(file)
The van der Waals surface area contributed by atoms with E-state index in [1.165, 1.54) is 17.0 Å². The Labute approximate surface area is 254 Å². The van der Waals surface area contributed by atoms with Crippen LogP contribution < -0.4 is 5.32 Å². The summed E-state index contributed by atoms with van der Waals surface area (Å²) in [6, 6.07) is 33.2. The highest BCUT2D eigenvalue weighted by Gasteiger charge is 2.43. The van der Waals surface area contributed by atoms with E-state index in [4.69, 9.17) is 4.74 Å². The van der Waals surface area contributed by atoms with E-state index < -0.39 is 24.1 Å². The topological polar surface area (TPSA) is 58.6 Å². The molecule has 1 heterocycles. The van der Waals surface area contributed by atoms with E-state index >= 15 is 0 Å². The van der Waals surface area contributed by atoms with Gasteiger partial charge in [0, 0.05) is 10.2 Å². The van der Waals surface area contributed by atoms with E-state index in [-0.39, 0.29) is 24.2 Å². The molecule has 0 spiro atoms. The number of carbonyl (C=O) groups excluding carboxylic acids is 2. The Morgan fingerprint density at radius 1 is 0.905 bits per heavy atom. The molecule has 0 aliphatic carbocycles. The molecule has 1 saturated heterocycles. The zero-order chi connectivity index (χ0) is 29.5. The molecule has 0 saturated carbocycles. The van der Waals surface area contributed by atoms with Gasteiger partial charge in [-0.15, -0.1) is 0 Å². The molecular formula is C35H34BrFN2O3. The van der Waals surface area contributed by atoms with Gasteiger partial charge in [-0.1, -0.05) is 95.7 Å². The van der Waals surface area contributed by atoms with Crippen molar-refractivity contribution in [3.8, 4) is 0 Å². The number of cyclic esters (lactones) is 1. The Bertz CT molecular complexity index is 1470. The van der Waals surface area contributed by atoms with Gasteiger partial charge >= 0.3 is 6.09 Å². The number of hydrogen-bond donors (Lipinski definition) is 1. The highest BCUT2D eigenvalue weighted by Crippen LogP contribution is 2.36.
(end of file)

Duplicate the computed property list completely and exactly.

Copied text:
The van der Waals surface area contributed by atoms with E-state index in [1.165, 1.54) is 17.0 Å². The Labute approximate surface area is 254 Å². The van der Waals surface area contributed by atoms with Crippen LogP contribution < -0.4 is 5.32 Å². The summed E-state index contributed by atoms with van der Waals surface area (Å²) in [6, 6.07) is 33.2. The highest BCUT2D eigenvalue weighted by Gasteiger charge is 2.43. The van der Waals surface area contributed by atoms with E-state index in [4.69, 9.17) is 4.74 Å². The van der Waals surface area contributed by atoms with E-state index < -0.39 is 24.1 Å². The topological polar surface area (TPSA) is 58.6 Å². The molecule has 1 heterocycles. The van der Waals surface area contributed by atoms with E-state index >= 15 is 0 Å². The van der Waals surface area contributed by atoms with Gasteiger partial charge in [0, 0.05) is 10.2 Å². The van der Waals surface area contributed by atoms with E-state index in [-0.39, 0.29) is 24.2 Å². The molecule has 0 spiro atoms. The number of carbonyl (C=O) groups excluding carboxylic acids is 2. The Morgan fingerprint density at radius 1 is 0.905 bits per heavy atom. The molecule has 0 aliphatic carbocycles. The molecule has 1 saturated heterocycles. The zero-order chi connectivity index (χ0) is 29.5. The molecule has 0 saturated carbocycles. The van der Waals surface area contributed by atoms with Gasteiger partial charge in [-0.15, -0.1) is 0 Å². The molecular formula is C35H34BrFN2O3. The van der Waals surface area contributed by atoms with Gasteiger partial charge in [-0.1, -0.05) is 95.7 Å². The van der Waals surface area contributed by atoms with Crippen molar-refractivity contribution in [3.8, 4) is 0 Å². The number of cyclic esters (lactones) is 1. The Bertz CT molecular complexity index is 1470. The van der Waals surface area contributed by atoms with Gasteiger partial charge >= 0.3 is 6.09 Å². The number of hydrogen-bond donors (Lipinski definition) is 1. The highest BCUT2D eigenvalue weighted by Crippen LogP contribution is 2.36.